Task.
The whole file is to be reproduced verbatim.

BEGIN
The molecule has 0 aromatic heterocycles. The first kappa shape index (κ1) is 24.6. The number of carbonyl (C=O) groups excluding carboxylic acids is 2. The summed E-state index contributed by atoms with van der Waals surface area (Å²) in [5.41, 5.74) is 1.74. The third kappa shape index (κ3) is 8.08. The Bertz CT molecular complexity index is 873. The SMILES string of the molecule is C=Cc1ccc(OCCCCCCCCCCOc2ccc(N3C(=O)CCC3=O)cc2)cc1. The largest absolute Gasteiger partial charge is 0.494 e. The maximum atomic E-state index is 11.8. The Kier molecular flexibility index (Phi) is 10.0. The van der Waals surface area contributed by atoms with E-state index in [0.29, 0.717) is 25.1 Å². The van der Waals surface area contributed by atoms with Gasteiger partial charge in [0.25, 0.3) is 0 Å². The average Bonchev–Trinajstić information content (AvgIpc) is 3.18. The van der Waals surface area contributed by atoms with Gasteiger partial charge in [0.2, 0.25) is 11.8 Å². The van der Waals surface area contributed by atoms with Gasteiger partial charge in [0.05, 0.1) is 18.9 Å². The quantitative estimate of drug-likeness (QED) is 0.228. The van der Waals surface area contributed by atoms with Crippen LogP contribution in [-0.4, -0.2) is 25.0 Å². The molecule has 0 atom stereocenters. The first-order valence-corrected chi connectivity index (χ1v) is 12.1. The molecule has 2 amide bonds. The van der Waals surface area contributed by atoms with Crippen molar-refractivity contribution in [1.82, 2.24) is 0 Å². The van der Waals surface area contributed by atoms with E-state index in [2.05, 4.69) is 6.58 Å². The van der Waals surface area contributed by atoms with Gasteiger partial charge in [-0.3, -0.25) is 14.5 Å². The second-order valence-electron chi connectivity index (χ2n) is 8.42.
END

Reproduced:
The molecule has 0 aromatic heterocycles. The first kappa shape index (κ1) is 24.6. The number of carbonyl (C=O) groups excluding carboxylic acids is 2. The summed E-state index contributed by atoms with van der Waals surface area (Å²) in [5.41, 5.74) is 1.74. The third kappa shape index (κ3) is 8.08. The Bertz CT molecular complexity index is 873. The SMILES string of the molecule is C=Cc1ccc(OCCCCCCCCCCOc2ccc(N3C(=O)CCC3=O)cc2)cc1. The largest absolute Gasteiger partial charge is 0.494 e. The maximum atomic E-state index is 11.8. The Kier molecular flexibility index (Phi) is 10.0. The van der Waals surface area contributed by atoms with E-state index in [0.29, 0.717) is 25.1 Å². The van der Waals surface area contributed by atoms with Gasteiger partial charge in [0.25, 0.3) is 0 Å². The average Bonchev–Trinajstić information content (AvgIpc) is 3.18. The van der Waals surface area contributed by atoms with Gasteiger partial charge in [0.2, 0.25) is 11.8 Å². The van der Waals surface area contributed by atoms with Gasteiger partial charge in [0.05, 0.1) is 18.9 Å². The quantitative estimate of drug-likeness (QED) is 0.228. The van der Waals surface area contributed by atoms with Crippen LogP contribution in [-0.4, -0.2) is 25.0 Å². The molecule has 0 atom stereocenters. The first-order valence-corrected chi connectivity index (χ1v) is 12.1. The molecule has 2 amide bonds. The van der Waals surface area contributed by atoms with Crippen molar-refractivity contribution in [1.82, 2.24) is 0 Å². The van der Waals surface area contributed by atoms with E-state index in [2.05, 4.69) is 6.58 Å². The van der Waals surface area contributed by atoms with Gasteiger partial charge in [-0.3, -0.25) is 14.5 Å². The second-order valence-electron chi connectivity index (χ2n) is 8.42.